quisling
noun Usage: often attributive Etymology: Vidkun Quisling died 1945 Norwegian politician who collaborated with the Nazis Date: 1940 traitor 2, collaborator • quislingism ...
quislingism
noun see quisling
quit
I. adjective Etymology: Middle English quite, quit, from Anglo-French Date: 13th century released from obligation, charge, or penalty; especially free II. verb (quit; also ...
quitch
noun Etymology: Middle English *quicche, from Old English cwice; akin to Old High German quecca couch grass Date: before 12th century quack grass
quitclaim
transitive verb Date: 14th century to release or relinquish a legal claim to; especially to release a claim to or convey by a quitclaim deed • quitclaim noun
quitclaim deed
noun Date: 1755 a legal instrument used to release one person's right, title, or interest to another without providing a guarantee or warranty of title
quite
adverb Etymology: Middle English, from quite, adjective, quit Date: 14th century 1. wholly, completely 2. to an extreme ; positively — often used as an intensifier ...
quite a bit
phrasal a considerable amount
quite a few
phrasal many
Quito
geographical name city capital of Ecuador population 1,100,847
quitrent
noun Date: 15th century a fixed rent payable to a feudal superior in commutation of services; specifically a fixed rent due from a socage tenant
quits
adjective Etymology: Middle English, quit, probably from Medieval Latin quittus, alteration of Latin quietus at rest Date: 1663 being on even terms by repayment or requital
quittance
noun Date: 14th century 1. a. discharge from a debt or an obligation b. a document evidencing quittance 2. recompense, requital
quitter
noun Date: 1611 one that quits; especially one that gives up too easily ; defeatist
quittor
noun Etymology: Middle English quiture pus, discharge, from Anglo-French Date: 1703 a purulent inflammation of the feet especially of horses and donkeys
quiver
I. noun Etymology: Middle English, from Anglo-French quivre, of Germanic origin; akin to Old English cocer quiver, Old High German kohhari Date: 14th century 1. a case for ...
quiveringly
adverb see quiver II
quixote
noun Usage: often capitalized Etymology: Don Quixote, hero of the novel Don Quixote de la Mancha (1605, 1615) by Cervantes Date: 1648 a quixotic person • quixotism noun ...
quixotic
adjective Etymology: Don Quixote Date: 1718 1. foolishly impractical especially in the pursuit of ideals; especially marked by rash lofty romantic ideas or extravagantly ...
quixotical
adjective see quixotic
quixotically
adverb see quixotic
quixotism
noun see quixote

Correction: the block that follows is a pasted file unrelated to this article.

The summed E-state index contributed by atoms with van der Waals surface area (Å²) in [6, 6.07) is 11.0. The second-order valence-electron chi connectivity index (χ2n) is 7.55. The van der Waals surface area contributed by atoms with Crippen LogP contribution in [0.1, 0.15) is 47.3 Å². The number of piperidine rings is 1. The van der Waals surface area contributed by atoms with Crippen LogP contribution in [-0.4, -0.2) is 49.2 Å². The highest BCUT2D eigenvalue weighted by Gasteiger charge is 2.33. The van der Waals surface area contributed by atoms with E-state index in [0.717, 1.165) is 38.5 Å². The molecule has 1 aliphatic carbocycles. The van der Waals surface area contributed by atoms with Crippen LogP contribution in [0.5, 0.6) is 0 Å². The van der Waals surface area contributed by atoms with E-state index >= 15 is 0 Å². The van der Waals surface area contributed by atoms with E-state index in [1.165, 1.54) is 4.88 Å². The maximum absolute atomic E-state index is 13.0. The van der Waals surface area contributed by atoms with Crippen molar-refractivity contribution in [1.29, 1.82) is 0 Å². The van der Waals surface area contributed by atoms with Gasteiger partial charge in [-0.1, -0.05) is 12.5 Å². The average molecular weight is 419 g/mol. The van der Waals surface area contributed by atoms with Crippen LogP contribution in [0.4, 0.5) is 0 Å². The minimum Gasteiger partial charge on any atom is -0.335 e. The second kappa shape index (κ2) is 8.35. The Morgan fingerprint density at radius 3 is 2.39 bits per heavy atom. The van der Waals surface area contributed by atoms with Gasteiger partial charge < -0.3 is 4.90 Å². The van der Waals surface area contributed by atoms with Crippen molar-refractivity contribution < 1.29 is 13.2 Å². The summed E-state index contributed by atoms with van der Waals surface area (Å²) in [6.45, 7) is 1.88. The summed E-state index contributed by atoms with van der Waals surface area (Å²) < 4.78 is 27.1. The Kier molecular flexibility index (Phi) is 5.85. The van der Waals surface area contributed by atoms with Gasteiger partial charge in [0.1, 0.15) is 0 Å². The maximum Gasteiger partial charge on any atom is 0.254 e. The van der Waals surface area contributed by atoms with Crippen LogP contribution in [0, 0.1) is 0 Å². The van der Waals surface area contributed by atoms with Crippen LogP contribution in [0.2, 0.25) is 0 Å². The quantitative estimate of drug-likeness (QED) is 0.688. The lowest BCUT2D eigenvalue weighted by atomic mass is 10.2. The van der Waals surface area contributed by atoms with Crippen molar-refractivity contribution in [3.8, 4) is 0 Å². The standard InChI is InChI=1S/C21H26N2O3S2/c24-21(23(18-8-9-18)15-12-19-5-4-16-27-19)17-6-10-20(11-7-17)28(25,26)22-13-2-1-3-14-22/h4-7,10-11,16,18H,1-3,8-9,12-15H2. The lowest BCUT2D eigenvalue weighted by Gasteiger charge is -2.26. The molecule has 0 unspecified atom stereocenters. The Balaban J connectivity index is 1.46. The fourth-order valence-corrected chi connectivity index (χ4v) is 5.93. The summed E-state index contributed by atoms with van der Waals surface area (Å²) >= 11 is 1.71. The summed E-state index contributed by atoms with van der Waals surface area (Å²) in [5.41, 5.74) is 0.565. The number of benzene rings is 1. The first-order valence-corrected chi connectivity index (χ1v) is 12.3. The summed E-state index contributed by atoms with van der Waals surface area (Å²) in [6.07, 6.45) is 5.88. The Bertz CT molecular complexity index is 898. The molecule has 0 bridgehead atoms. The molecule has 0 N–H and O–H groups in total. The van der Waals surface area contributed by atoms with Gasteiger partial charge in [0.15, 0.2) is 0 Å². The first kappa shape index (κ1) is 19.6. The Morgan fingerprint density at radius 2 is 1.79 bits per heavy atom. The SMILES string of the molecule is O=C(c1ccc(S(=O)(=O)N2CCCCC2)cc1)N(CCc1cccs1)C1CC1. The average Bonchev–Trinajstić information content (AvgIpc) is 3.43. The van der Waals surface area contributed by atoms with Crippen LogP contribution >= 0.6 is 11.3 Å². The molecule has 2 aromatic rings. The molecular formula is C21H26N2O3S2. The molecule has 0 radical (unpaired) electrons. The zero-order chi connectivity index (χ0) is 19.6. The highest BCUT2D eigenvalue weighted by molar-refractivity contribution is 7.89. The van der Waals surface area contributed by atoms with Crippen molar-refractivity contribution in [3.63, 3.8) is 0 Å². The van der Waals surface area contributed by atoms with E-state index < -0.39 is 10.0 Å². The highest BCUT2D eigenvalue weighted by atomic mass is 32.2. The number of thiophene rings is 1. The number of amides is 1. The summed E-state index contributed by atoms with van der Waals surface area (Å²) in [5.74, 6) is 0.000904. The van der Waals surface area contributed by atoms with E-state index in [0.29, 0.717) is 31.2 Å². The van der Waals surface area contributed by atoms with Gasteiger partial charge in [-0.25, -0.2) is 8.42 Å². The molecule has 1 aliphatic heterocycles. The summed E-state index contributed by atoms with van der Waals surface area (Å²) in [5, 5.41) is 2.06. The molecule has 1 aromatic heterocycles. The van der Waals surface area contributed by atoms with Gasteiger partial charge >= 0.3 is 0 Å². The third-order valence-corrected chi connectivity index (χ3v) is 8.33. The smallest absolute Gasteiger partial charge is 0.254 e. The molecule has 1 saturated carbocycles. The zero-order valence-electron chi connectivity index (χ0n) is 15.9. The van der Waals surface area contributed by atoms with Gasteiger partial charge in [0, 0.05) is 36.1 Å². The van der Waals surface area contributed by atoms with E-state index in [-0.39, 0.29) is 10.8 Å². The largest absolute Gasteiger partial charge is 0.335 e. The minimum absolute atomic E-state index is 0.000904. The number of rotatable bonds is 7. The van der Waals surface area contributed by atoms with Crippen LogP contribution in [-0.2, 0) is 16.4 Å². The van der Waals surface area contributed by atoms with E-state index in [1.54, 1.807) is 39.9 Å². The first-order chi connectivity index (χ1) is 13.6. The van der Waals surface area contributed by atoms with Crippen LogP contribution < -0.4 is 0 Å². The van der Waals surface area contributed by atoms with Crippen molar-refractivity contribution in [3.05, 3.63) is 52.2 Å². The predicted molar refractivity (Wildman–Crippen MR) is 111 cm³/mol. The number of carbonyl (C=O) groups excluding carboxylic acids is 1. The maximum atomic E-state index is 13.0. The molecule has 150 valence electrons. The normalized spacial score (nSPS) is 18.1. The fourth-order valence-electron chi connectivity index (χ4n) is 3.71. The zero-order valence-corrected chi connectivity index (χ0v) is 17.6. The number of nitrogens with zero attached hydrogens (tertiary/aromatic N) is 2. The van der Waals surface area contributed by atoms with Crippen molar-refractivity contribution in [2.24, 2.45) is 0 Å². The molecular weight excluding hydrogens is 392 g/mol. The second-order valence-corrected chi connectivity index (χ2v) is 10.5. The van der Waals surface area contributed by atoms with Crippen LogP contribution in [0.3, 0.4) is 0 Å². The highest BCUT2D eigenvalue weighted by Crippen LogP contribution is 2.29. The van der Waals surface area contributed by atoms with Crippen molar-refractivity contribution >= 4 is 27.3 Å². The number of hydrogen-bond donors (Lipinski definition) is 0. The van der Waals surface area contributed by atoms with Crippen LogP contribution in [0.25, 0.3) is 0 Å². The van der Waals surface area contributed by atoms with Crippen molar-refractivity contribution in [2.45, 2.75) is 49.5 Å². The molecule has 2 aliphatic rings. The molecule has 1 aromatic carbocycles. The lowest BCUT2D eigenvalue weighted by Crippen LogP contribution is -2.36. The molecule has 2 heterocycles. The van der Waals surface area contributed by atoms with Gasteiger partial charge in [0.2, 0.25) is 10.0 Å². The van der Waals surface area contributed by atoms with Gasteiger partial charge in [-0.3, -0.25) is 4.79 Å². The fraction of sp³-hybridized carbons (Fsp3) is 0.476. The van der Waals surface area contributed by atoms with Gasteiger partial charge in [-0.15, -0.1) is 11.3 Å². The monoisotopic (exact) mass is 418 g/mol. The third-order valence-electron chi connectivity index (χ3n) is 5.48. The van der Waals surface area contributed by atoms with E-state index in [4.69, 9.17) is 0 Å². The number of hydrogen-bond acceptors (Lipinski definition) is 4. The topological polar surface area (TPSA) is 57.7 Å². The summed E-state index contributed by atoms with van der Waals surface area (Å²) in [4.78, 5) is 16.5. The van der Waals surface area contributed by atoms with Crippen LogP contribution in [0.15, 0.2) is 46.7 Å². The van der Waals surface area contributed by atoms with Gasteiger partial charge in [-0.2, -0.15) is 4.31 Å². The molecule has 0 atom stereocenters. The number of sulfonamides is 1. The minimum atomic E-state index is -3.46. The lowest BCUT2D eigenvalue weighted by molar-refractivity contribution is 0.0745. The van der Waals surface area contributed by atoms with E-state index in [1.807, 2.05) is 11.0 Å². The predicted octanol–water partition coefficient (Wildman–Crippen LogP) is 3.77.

quixotry
noun see quixote
quiz
I. noun (plural quizzes) Etymology: origin unknown Date: 1749 1. an eccentric person 2. practical joke 3. the act or action of quizzing; specifically a short oral or ...
quiz program
noun see quiz show
quiz show
noun Date: 1944 an entertainment program (as on radio or television) in which contestants answer questions — called also quiz program
quizmaster
noun Date: 1943 one who puts the questions to contestants in a quiz show
quizzer
noun see quiz II
quizzical
adjective Date: 1797 1. comically quaint 2. mildly teasing or mocking 3. expressive of puzzlement, curiosity, or disbelief • quizzicality noun • quizzically ...
quizzicality
noun see quizzical
quizzically
adverb see quizzical
Qumran, Khirbat
geographical name — see Khirbat Qumran
quo vadis?
foreign term Etymology: Latin whither are you going?
quo warranto
noun Etymology: Middle English quo waranto, from Medieval Latin quo warranto by what warrant; from the wording of the writ Date: 15th century 1. a. an English writ ...
quoad hoc
foreign term Etymology: Latin as far as this ; to this extent
quod
noun Etymology: origin unknown Date: circa 1700 slang British prison
quod erat demonstrandum
foreign term Etymology: Latin which was to be proved
quod erat faciendum
foreign term Etymology: Latin which was to be done
quod semper, quod ubique, quod ab omnibus
foreign term Etymology: Latin what (has been held) always, everywhere, by everybody
quod vide
foreign term Etymology: Latin which see
quodlibet
noun Etymology: Middle English, from Medieval Latin quodlibetum, from Latin quodlibet, neuter of quilibet any whatever, from qui who, what + libet it pleases, from libēre to ...
quoin
I. noun Etymology: alteration of 1coin Date: 1532 1. a. a solid exterior angle (as of a building) b. one of the members (as a block) forming a quoin and usually ...
Quoirez
biographical name Françoise — see Françoise Sagan
quoit
I. noun Etymology: Middle English coite Date: 15th century 1. a flattened ring of iron or circle of rope used in a throwing game 2. plural but singular in construction a ...
quokka